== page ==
Federal health officials urged Canadians to wear face masks indoors and continue following other public health precautions during a COVID-19 update on Thursday morning.
Dr. Theresa Tam, Canada’s chief public health officer, said multiple layers of personal protection will be necessary in the coming weeks to reduce the impact of a fall surge of influenza, RSV and COVID-19 cases on hospitals and vulnerable people.
“Although no individual layer of protection is perfect, when used consistently and together, vaccine plus layers can provide excellent protection against COVID-19 as well as other infectious diseases we may encounter,” Tam said.
Dr. Tam called on Canadians to ensure they are up to date on their COVID-19 boosters and flu shots, to maintain good hand hygiene and wear well-fitting face masks indoors and in places with poor ventilation, where physical distancing is not possible.
As of Oct. 9, the Government of Canada reports only 49.6 per cent of Canadians have received one booster dose of a COVID-19 vaccine, and 14.3 per cent have received a second booster dose.
Tam said COVID-19 vaccine uptake among the youngest children is also relatively low, sitting at about 6.5 per cent.
“If it has been six months since your last COVID-19 vaccine dose or booster, get vaccinated with a bivalent Omicron-targeting booster,” she said.
“Keep up with the handwashing, wearing a good-quality, well-fitting face mask when indoors, especially if you can’t avoid being in crowded or poorly ventilated spaces.”
Amid a rise in respiratory infections across the country, a recent poll by Nanos Research found seven in 10 Canadians would support, or share some support, for the return of face mask mandates in indoor public spaces if recommended by officials.
A CONFLUENCE OF VIRUSES
Tam was joined by Deputy Chief Public Health Officer Dr. Howard Njoo, who provided an update on the latest positivity rates for the respiratory viruses circulating most widely in Canada right now.
Njoo warned that emerging Omicron variants BQ.1.1 and BF.7 are gaining ground as COVID-19 transmission continues across the country.
At the same time, he said, other respiratory viruses have surpassed seasonal levels as the respiratory virus season gets underway early in Canada.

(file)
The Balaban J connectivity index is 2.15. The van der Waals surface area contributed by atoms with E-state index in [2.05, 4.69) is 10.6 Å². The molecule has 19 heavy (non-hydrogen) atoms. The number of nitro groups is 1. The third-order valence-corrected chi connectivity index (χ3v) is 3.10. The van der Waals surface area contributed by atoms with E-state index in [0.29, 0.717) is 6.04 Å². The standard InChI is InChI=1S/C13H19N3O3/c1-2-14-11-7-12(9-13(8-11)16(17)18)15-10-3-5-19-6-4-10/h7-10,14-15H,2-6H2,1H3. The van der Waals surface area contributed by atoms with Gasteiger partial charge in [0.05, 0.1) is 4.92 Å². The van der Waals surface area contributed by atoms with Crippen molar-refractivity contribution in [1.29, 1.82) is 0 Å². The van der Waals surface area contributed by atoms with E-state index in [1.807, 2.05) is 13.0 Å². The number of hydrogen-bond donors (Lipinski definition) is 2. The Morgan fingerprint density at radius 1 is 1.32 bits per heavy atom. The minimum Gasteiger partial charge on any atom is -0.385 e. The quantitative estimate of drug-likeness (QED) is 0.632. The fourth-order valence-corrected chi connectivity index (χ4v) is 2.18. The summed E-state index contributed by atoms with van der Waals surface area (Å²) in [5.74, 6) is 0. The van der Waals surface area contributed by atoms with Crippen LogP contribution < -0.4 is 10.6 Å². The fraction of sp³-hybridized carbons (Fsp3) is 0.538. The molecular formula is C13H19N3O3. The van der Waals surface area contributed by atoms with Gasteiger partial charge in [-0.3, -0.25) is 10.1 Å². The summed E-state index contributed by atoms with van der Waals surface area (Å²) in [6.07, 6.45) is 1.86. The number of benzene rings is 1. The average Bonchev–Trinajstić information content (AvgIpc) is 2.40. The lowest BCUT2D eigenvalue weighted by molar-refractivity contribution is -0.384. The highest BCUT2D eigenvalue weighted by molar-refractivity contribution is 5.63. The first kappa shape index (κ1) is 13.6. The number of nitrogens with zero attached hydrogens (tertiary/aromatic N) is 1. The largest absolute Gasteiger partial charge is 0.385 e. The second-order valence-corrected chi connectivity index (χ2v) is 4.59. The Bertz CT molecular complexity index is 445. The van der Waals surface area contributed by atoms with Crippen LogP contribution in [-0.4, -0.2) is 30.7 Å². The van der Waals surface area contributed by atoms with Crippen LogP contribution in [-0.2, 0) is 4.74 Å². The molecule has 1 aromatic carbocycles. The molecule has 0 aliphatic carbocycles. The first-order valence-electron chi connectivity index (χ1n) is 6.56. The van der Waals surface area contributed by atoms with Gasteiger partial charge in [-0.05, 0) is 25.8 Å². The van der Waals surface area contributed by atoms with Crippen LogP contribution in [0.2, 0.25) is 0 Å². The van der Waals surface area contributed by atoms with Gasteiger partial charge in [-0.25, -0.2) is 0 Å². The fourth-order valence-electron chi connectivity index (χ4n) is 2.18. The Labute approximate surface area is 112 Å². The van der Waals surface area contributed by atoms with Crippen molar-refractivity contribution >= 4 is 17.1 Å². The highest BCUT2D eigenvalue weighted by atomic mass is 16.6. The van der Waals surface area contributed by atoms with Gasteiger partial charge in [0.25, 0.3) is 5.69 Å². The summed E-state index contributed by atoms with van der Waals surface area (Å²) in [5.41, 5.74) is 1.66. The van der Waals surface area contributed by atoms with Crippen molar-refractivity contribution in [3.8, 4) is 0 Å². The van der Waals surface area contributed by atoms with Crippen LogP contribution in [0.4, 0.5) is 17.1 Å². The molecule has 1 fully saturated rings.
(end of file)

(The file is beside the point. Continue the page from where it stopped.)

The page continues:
“At the national level, RSV activity began to increase several weeks ago, with lab positivity above expected levels for this time of the year,” he said.
Njoo said influenza transmission has crossed the seasonal threshold of five per cent lab test positivity following a recent steep increase in infections. Children and teenagers account for half of those recent infections, he said.
All of this adds up to increased strain on emergency departments, particularly in children’s hospitals, which health-care professionals have warned are operating at or over 100 per cent occupancy.
“These surveillance indicators point to the need for stepped up precautions as SARS-CoV-2, influenza and other seasonal respiratory viruses could continue to co-circulate in the weeks ahead,” Njoo said.
ACCESS TO CHILDREN’S TYLENOL, ADVIL
Njoo said immunity to RSV and other respiratory viruses is low this year among children who weren’t exposed during the previous two years due to physical distancing and other public health precautions.
However, health-care professionals have identified the ongoing shortage of pain and fever medications such as children’s acetaminophen and ibuprofen as another driver of emergency room visits and hospital admissions, since parents aren’t able to treat their children’s symptoms at home.
Tam suggested there might be some good news on that front, as Health Canada works to secure supplies of the over-the-counter medications.
“I do know that our Health Canada colleagues are working extremely hard with different partners, including manufacturers,” she said, “and that they’ve also enabled the importation of supplies, such as ibuprofen from the United States and acetaminophen from Australia.”
With files from CTVNews.ca Writer Melissa Lopez-Martinez.